Unlike the E. coli situation, using just one species may not work well for bioenergy, since, in nature, bacteria do not grow in isolation. In other words, no bacterium is an island. The very biodiversity that fills the Earth with bacteria and offers great bioenergy potential also presents a challenge for engineers. Even if one picks the ideal "bug," growing, maintaining, and optimizing conditions for its use in bioenergy applications remains a daunting challenge in terms of scalability and reliability.
"Microbial communities that are used to harvest energy must be resilient to fluctuations in environmental conditions, variations in nutrient and energy inputs and intrusion by microbial invaders that might consume the desired energy product," say the authors. The key to large-scale success in microbial bioenergy is managing the microbial community so that that the community delivers the desired bioenergy product reliably and at high rate.
In the absence of these molecular techniques, the authors state, our understanding of methanogenic communities progressed through slow, incremental advances over several decades. Today, society cannot wait decades for new bioenergy sources. Fortunately, an array of pre-genomic, genomic, and post-genomic tools is available to understand microorganisms involved in bioenergy production. Taking full advantage of these tools will greatly speed up scientific and technological advances, which is what society most needs.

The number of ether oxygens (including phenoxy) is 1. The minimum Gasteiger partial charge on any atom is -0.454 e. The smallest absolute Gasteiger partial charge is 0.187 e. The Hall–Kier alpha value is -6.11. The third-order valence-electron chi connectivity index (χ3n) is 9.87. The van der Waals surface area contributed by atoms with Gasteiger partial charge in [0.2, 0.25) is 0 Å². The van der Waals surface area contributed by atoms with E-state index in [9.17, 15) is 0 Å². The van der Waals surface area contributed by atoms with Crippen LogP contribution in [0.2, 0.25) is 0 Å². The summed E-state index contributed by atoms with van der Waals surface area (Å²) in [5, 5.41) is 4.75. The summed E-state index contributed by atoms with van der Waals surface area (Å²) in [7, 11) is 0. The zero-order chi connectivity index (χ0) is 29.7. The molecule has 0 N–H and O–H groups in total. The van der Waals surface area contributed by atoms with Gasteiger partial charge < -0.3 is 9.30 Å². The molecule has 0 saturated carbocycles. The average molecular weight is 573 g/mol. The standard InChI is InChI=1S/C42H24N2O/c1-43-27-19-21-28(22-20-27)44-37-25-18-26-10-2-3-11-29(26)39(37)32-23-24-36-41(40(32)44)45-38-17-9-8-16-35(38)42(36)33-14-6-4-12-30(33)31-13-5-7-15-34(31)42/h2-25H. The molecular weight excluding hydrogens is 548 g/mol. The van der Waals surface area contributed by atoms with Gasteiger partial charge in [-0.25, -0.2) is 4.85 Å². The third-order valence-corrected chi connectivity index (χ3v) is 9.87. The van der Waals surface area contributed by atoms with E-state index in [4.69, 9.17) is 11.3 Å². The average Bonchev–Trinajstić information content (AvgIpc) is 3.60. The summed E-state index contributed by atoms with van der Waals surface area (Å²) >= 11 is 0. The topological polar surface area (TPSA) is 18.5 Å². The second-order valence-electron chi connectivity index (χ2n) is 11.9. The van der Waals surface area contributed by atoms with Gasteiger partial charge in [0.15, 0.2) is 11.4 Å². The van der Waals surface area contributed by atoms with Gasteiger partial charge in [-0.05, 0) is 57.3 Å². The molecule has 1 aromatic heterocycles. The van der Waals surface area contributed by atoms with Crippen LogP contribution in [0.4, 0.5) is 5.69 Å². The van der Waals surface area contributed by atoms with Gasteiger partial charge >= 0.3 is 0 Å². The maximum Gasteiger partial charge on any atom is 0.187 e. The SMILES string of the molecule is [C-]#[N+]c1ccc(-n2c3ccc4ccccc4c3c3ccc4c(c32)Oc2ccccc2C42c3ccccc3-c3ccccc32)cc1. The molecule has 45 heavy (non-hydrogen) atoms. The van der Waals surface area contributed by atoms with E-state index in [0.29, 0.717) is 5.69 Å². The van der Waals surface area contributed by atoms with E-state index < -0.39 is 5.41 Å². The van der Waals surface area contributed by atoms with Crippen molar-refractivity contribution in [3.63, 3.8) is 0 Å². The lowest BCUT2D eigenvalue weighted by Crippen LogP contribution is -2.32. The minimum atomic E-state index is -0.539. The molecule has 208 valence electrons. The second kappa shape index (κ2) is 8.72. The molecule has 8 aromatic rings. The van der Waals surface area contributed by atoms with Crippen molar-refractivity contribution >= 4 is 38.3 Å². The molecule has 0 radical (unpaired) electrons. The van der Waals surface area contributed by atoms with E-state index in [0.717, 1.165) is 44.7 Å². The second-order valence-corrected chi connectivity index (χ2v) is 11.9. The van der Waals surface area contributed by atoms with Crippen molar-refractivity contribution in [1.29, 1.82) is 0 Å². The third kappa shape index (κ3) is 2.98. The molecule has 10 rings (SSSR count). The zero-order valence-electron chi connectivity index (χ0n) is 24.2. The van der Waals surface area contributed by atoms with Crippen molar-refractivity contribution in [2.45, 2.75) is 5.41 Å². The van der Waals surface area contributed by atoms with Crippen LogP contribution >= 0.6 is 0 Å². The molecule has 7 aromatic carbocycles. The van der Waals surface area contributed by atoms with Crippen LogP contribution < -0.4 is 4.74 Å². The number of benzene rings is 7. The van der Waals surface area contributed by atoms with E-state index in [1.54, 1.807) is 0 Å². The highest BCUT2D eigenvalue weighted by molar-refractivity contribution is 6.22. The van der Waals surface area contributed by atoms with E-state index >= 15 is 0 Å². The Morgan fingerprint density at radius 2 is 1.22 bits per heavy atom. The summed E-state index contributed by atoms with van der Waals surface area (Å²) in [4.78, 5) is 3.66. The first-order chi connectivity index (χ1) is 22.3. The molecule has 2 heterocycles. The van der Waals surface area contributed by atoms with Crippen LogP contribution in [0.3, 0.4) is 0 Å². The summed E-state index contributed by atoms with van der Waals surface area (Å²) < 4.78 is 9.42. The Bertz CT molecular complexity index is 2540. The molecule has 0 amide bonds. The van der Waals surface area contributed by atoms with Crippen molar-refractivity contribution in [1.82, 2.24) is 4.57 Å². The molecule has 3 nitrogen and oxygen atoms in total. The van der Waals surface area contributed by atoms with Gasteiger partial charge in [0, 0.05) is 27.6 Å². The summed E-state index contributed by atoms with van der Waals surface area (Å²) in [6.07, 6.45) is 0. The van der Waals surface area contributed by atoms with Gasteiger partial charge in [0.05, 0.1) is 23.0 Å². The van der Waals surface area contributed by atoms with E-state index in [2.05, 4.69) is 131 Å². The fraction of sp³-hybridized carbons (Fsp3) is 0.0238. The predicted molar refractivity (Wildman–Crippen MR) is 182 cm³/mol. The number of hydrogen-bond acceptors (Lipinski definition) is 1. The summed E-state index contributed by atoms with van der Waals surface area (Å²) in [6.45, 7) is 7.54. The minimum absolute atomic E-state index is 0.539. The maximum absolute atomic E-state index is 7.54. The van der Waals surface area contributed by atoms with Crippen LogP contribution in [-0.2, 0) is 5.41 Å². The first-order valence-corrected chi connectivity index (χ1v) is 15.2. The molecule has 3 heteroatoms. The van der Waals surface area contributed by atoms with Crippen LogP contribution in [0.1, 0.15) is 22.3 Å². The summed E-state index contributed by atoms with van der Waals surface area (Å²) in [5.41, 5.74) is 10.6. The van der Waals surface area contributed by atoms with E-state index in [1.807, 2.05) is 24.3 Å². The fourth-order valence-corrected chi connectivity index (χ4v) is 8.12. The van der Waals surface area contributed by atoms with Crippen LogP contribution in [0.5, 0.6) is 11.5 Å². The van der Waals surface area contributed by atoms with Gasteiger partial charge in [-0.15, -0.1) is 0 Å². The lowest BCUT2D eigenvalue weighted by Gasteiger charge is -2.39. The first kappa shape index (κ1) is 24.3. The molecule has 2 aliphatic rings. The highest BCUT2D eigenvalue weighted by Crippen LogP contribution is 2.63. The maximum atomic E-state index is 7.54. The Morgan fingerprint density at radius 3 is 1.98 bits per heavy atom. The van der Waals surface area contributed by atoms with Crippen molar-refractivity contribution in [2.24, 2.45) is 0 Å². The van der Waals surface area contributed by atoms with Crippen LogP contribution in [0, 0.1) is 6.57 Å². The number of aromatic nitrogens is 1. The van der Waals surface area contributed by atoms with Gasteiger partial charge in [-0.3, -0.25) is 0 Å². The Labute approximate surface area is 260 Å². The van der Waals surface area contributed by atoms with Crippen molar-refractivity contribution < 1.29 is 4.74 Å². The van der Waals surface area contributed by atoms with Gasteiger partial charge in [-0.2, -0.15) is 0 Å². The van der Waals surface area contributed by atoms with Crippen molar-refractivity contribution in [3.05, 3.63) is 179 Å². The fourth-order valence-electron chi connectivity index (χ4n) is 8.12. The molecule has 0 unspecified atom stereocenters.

Genomics provides the base sequence of the entire DNA in an organism, and the complete genome reveals all the possible biological reactions that a microorganism can carry out. In the past, complete genomes were only obtained for those microorganisms that could be isolated into pure culture, but it is now possible to sequence the genome
|Contact: Joe Caspermeyer|
Arizona State University